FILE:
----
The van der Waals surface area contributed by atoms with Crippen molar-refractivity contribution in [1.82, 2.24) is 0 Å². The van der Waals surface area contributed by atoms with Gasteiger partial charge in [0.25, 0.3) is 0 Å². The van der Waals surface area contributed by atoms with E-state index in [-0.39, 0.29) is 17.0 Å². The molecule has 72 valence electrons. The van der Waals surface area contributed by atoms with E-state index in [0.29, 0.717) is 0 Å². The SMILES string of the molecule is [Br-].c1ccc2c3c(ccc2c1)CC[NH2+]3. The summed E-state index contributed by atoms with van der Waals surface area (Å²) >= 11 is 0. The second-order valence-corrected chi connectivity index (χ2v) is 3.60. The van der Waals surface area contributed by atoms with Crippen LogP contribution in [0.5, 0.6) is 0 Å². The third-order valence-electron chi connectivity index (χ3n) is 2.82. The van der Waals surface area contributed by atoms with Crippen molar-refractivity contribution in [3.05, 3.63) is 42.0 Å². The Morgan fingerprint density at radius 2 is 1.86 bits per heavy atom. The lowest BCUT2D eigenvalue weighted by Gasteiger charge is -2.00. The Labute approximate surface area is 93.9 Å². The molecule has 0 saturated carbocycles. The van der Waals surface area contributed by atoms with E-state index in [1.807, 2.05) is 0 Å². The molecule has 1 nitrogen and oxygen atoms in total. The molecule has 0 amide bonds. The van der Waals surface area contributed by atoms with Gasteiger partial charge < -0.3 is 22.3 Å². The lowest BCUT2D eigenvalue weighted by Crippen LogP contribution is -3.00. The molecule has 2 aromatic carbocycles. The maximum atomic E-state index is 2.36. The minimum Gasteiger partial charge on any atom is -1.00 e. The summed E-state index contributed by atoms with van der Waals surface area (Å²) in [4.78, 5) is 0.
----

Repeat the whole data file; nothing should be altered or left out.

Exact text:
The van der Waals surface area contributed by atoms with Crippen molar-refractivity contribution in [1.82, 2.24) is 0 Å². The van der Waals surface area contributed by atoms with Gasteiger partial charge in [0.25, 0.3) is 0 Å². The van der Waals surface area contributed by atoms with E-state index in [-0.39, 0.29) is 17.0 Å². The molecule has 72 valence electrons. The van der Waals surface area contributed by atoms with E-state index in [0.29, 0.717) is 0 Å². The SMILES string of the molecule is [Br-].c1ccc2c3c(ccc2c1)CC[NH2+]3. The summed E-state index contributed by atoms with van der Waals surface area (Å²) >= 11 is 0. The second-order valence-corrected chi connectivity index (χ2v) is 3.60. The van der Waals surface area contributed by atoms with Crippen LogP contribution in [0.5, 0.6) is 0 Å². The third-order valence-electron chi connectivity index (χ3n) is 2.82. The van der Waals surface area contributed by atoms with Crippen molar-refractivity contribution in [3.05, 3.63) is 42.0 Å². The Morgan fingerprint density at radius 2 is 1.86 bits per heavy atom. The lowest BCUT2D eigenvalue weighted by Gasteiger charge is -2.00. The Labute approximate surface area is 93.9 Å². The molecule has 0 saturated carbocycles. The van der Waals surface area contributed by atoms with E-state index in [1.807, 2.05) is 0 Å². The molecule has 1 nitrogen and oxygen atoms in total. The molecule has 0 amide bonds. The van der Waals surface area contributed by atoms with Gasteiger partial charge < -0.3 is 22.3 Å². The lowest BCUT2D eigenvalue weighted by Crippen LogP contribution is -3.00. The molecule has 2 aromatic carbocycles. The maximum atomic E-state index is 2.36. The minimum Gasteiger partial charge on any atom is -1.00 e. The summed E-state index contributed by atoms with van der Waals surface area (Å²) in [4.78, 5) is 0.